Italy: Risk of unprecedented fine and resurging financial turmoil elevated
June 25, 2019
The European Commission could launch an excessive deficit procedure against Italy in the next few months for breaking spending and borrowing rules, unless convincing measures are swiftly adopted. Such a course of events would most likely renew financial market turmoil, which would push up bond yields and thus further raise the financing costs of the country’s mountainous public debt; at the end of May, Italy’s bond yields spiked on rising fiscal tensions with EU institutions, demonstrating once again that financial markets remain extremely sensitive to developments in the Italian political and economic landscape. Tighter financing conditions and weaker investor confidence would inevitably further hit the limping Italian economy, as already occurred in the second half of last year.
In a letter sent to the EU leaders on 20 June, the Italian government said it expects the 2019 deficit to come in at 2.1% of GDP, below the 2.5% of GDP projected by the EC. The EC tabled a disciplinary procedure against Italy over its failure to comply with the debt reduction benchmark in 2018 and on expectations that the country will not comply with the debt reduction benchmark either in 2019 or in 2020. Higher-than-expected revenues, minor spending cuts and some savings from the government’s two key measures—the citizen’s income and the lowering of the retirement age—should, according to Italy’s government, help reduce the divergence between the government’s forecasts and those of the EC. Nevertheless, also due to the temporary nature of the proposed fiscal measures, it seems unlikely this will satisfy the Eurozone finance ministers, who are scheduled to meet on 9 July to decide whether to support an excessive deficit procedure. On 5 June, the European Commission stated that the opening of an excessive deficit procedure against Italy was “warranted”, due to the country’s high debt load and lack of a credible plan to address it.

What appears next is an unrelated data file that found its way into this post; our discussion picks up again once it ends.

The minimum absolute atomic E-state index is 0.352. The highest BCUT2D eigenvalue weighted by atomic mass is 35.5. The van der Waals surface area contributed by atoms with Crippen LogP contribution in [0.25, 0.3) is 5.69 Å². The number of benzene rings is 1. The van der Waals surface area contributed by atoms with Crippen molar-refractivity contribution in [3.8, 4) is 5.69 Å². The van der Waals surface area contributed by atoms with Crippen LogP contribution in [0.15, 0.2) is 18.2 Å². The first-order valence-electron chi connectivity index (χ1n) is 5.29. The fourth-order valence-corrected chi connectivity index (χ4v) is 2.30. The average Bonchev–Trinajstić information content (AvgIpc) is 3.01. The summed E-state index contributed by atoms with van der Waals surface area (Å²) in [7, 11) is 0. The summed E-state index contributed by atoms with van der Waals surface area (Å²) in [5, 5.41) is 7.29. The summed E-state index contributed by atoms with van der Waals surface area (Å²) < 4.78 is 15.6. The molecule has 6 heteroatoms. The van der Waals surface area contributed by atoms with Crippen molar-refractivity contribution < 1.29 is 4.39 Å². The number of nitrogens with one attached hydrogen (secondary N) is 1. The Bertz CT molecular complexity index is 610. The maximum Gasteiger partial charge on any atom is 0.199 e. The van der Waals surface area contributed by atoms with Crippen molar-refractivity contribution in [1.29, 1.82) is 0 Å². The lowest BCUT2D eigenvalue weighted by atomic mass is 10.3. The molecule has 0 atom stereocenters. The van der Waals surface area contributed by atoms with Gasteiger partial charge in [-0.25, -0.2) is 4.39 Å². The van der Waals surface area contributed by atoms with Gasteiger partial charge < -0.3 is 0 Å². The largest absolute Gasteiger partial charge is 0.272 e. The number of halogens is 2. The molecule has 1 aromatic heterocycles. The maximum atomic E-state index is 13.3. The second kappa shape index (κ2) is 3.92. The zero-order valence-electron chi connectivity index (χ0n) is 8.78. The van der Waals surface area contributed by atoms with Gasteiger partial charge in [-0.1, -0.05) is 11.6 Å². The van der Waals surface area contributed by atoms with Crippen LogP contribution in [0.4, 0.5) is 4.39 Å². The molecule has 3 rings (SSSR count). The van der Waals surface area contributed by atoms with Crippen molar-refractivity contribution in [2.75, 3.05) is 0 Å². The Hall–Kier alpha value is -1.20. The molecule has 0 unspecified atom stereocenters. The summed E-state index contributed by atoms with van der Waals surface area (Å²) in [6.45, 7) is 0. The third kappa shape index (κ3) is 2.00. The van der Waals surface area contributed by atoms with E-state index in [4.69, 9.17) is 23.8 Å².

Although the government stated it will stick to EU rules, it seems probable the Commission will take further disciplinary steps, which increases the possibility of an unprecedented fine. Under EU rules, no country should have a budget deficit higher than 3% of GDP or public debt above 60% of GDP, and countries with large public debts should gradually attempt to reduce their debt burden. Italy, meanwhile, had a public debt of over 132% of GDP in 2018 and is planning to deliver major tax cuts in 2020 budget which will further strain government finances and spike the public-debt-to-GDP ratio. The excessive deficit procedure could theoretically result in a fine of around EUR 3.5 billion (or 0.2% of GDP), in the form of an interest-free deposit. However, that would be the final step of a long and complicated process, which could last several months, during which the government would be given the possibility to take corrective actions. Italy and the EC could thus settle for a compromise and close the procedure, in a déjà vu of what happened at the end of last year. That said, as things currently stand, and despite some recent budget reprieve hopes which sent Italy’s government borrowing costs close to one-year lows on 24 June, the government could stand up to the EU institutions and go ahead with its major tax cuts plans.
Speculating on the most likely outcome of the ongoing confrontation, Nicola Nobile, an economist at Oxford Economics, noted:
“If last year’s developments are anything to go by, the government should act to avoid turmoil in the financial markets, which contributed to the recession in H2 2018. However, we doubt the government, whose centre of power has shifted towards La Lega since the European elections, will take this approach. We therefore expect political and fiscal uncertainty to remain high over the coming months, with financial markets likely to react negatively.”